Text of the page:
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VetMed Resource

Veterinary information to support practice, based on evidence and continuing education

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Abstract

It is emphasised that in all cases of poisoning, treatment should be given as soon as possible after the incident. If appropriate for the ingested toxin, the method of choice is administration of medicinal charcoal, which binds to the toxin; in severe cases it should be given after gastric lavage....

Author(s)
Seljetun, K. O.; Krogh, A. von
Publisher
Den Norske Veterinærforening, Oslo, Norway
Citation
Norsk Veterinærtidsskrift, 2014, 126, 6, pp 554-557
Abstract

Author(s)
Freed, E.
Publisher
Eastern States Veterinary Association, Inc (NAVC), Glen Mills, USA
Citation
Today's Veterinary Technician, 2016, 1, 6, pp 30-34
Abstract

Numerous potential toxic hazards are present in and around the home, and potential poisoning is not an uncommon presentation. Stabilisation is the priority in a critically ill animal, but in many cases animals present before the onset of signs, so a risk assessment is required to determine if...

Author(s)
Bates, N.
Publisher
MA Healthcare Limited, London, UK
Citation
Companion Animal, 2015, 20, 8, pp 465-469
Abstract

Author(s)
Humm, K.
Publisher
Veterinary Ireland, Dublin, Irish Republic
Citation
Veterinary Ireland Journal, 2015, 5, 12, pp 588-592
Abstract

This chapter presents several techniques used in the diagnosis and treatment of gastrointestinal diseases in veterinary patients, including indications, contraindications, methodology, equipment used and special considerations. Focus is given on gastric intubation, orogastric intubation,...

Author(s)
Smart, L.
Publisher
Wiley-Blackwell, Chichester, UK
Citation
Advanced monitoring and procedures for small animal emergency and critical care, 2012, pp 457-469
Abstract

Metaldehyde intoxication is among the more common intoxications that veterinarians may be confronted with. While it is a rare event in cats, dogs may be attracted by open bait boxes and possibly ingest larger amounts. The rather typical symptoms are initial salivation and emesis, anxiety and...

Author(s)
Nolte, I.
Publisher
Schlütersche Verlagsgesellschaft GmbH & Co. KG, Hannover, Germany
Citation
Praktische Tierarzt, 2012, 93, 10, pp 886...893
Abstract

Acute hepatitis has serious implications for both cats and dogs. However many of the clinical symptoms of acute hepatitis vary and are not highly specific, for example dysorexia, lethargy, hepatomegaly, vomiting and polyuria-polydipsia. These symptoms are however more marked with acute hepatitis...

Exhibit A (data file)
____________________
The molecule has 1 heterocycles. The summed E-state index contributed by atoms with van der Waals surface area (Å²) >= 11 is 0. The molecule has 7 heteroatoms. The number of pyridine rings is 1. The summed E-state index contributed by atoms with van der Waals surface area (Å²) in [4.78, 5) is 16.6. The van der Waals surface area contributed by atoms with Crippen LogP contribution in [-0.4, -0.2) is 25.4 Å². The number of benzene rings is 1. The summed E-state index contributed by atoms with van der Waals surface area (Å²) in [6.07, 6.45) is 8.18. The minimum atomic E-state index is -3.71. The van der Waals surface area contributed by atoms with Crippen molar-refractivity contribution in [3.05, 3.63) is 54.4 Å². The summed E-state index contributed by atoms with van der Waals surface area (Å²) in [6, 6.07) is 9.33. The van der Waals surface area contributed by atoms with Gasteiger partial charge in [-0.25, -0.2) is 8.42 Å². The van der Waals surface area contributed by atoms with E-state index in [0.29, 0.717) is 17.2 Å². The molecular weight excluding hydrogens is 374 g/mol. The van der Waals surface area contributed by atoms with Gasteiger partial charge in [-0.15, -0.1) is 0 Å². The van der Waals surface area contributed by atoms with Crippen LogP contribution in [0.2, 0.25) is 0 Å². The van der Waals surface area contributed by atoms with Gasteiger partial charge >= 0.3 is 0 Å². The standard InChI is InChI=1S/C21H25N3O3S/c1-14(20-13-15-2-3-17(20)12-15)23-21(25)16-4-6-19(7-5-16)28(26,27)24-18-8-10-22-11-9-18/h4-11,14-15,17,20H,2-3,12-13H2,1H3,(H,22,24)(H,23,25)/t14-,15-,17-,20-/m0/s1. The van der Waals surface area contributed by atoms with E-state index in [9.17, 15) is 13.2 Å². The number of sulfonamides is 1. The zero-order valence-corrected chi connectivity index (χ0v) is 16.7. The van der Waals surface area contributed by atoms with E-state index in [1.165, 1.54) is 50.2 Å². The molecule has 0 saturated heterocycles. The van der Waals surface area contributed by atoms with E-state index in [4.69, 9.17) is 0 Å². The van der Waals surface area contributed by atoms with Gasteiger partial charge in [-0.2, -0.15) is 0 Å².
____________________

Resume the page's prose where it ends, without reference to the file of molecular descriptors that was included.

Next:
Author(s)
Boedec, K. le
Publisher
NÉVA Europarc, Créteil, France
Citation
Le Nouveau Praticien Vétérinaire Canine - Féline, 2010, No.43, pp 35-42
Abstract

This review concludes that multi-dose activated charcoal is superior to induction of vomiting or gastric lavage for treating human poisoning, except in cases caused by large doses of drugs or toxins not absorbed by activated charcoal. There are no reports comparing the efficacy of these methods of...

Author(s)
Rousseau, A.; Hansen, B.
Publisher
Ordre des médecins vétérinaires du Québec, Saint-Hyacinthe, Canada
Citation
Médecin Vétérinaire du Québec, 2002, 32, 1, pp 11-12
Abstract

Five cats were given iohexol (525, 700 or 875 mg iodine/kg, diluted to 10 ml with tap water), by gastric lavage at weekly intervals. The gastrointestinal transit time was rapid and variable. Gastric emptying commenced immediately after dosing and was complete within 10-30 minutes. At each dose...

Author(s)
Agut, A.; Sánchez-Valverde, M. A.; Torrecillas, F. E.; Murciano, J.; Laredo, F. G.
Citation
Veterinary Radiology & Ultrasound, 1994, 35, 3, pp 164-168
Abstract

This book is intended as a textbook for veterinary students as well as practitioners in small animal practice or laboratory animal care facilities. There are 31 chapters dealing with the restraint, blood collection, injection techniques, placement and care of intravenous catheters, fine needle...

Author(s)
Crow, S. E.; Walshaw, S. O.
Publisher
Lippincott-Raven Publishers, Philadelphia, USA
Citation
Manual of clinical procedures in the dog, cat, and rabbit., 1997, Ed. 2, pp 323 pp.

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